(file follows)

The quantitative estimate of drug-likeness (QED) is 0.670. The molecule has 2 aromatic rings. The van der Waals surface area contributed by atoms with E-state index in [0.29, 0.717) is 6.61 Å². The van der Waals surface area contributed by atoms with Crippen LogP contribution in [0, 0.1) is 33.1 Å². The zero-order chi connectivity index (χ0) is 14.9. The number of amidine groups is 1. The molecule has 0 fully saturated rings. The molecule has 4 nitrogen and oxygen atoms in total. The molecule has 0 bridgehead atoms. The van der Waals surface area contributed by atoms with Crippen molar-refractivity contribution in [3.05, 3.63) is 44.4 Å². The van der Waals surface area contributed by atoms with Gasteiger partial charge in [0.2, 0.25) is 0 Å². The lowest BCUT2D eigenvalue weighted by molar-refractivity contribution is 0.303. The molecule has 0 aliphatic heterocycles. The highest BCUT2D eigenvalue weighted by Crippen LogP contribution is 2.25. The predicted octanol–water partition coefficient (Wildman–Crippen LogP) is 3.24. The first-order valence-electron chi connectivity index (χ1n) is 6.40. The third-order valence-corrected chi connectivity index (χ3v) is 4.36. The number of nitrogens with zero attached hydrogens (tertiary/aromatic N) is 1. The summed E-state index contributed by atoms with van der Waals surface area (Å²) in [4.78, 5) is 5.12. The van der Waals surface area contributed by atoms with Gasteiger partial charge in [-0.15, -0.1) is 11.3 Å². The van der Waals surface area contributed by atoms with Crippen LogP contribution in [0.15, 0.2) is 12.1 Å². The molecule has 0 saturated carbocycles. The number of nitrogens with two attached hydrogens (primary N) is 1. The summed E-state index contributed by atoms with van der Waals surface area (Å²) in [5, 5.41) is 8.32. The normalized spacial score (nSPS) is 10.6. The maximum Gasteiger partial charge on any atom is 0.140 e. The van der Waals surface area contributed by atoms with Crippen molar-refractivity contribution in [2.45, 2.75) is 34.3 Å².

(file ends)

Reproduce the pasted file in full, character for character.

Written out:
The quantitative estimate of drug-likeness (QED) is 0.670. The molecule has 2 aromatic rings. The van der Waals surface area contributed by atoms with E-state index in [0.29, 0.717) is 6.61 Å². The van der Waals surface area contributed by atoms with Crippen LogP contribution in [0, 0.1) is 33.1 Å². The zero-order chi connectivity index (χ0) is 14.9. The number of amidine groups is 1. The molecule has 0 fully saturated rings. The molecule has 4 nitrogen and oxygen atoms in total. The molecule has 0 bridgehead atoms. The van der Waals surface area contributed by atoms with Crippen molar-refractivity contribution in [3.05, 3.63) is 44.4 Å². The van der Waals surface area contributed by atoms with Gasteiger partial charge in [0.2, 0.25) is 0 Å². The lowest BCUT2D eigenvalue weighted by molar-refractivity contribution is 0.303. The molecule has 0 aliphatic heterocycles. The highest BCUT2D eigenvalue weighted by Crippen LogP contribution is 2.25. The predicted octanol–water partition coefficient (Wildman–Crippen LogP) is 3.24. The first-order valence-electron chi connectivity index (χ1n) is 6.40. The third-order valence-corrected chi connectivity index (χ3v) is 4.36. The number of nitrogens with zero attached hydrogens (tertiary/aromatic N) is 1. The summed E-state index contributed by atoms with van der Waals surface area (Å²) in [4.78, 5) is 5.12. The van der Waals surface area contributed by atoms with Gasteiger partial charge in [-0.15, -0.1) is 11.3 Å². The van der Waals surface area contributed by atoms with Crippen LogP contribution in [0.15, 0.2) is 12.1 Å². The molecule has 0 saturated carbocycles. The number of nitrogens with two attached hydrogens (primary N) is 1. The summed E-state index contributed by atoms with van der Waals surface area (Å²) in [5, 5.41) is 8.32. The normalized spacial score (nSPS) is 10.6. The maximum Gasteiger partial charge on any atom is 0.140 e. The van der Waals surface area contributed by atoms with Crippen molar-refractivity contribution in [2.45, 2.75) is 34.3 Å².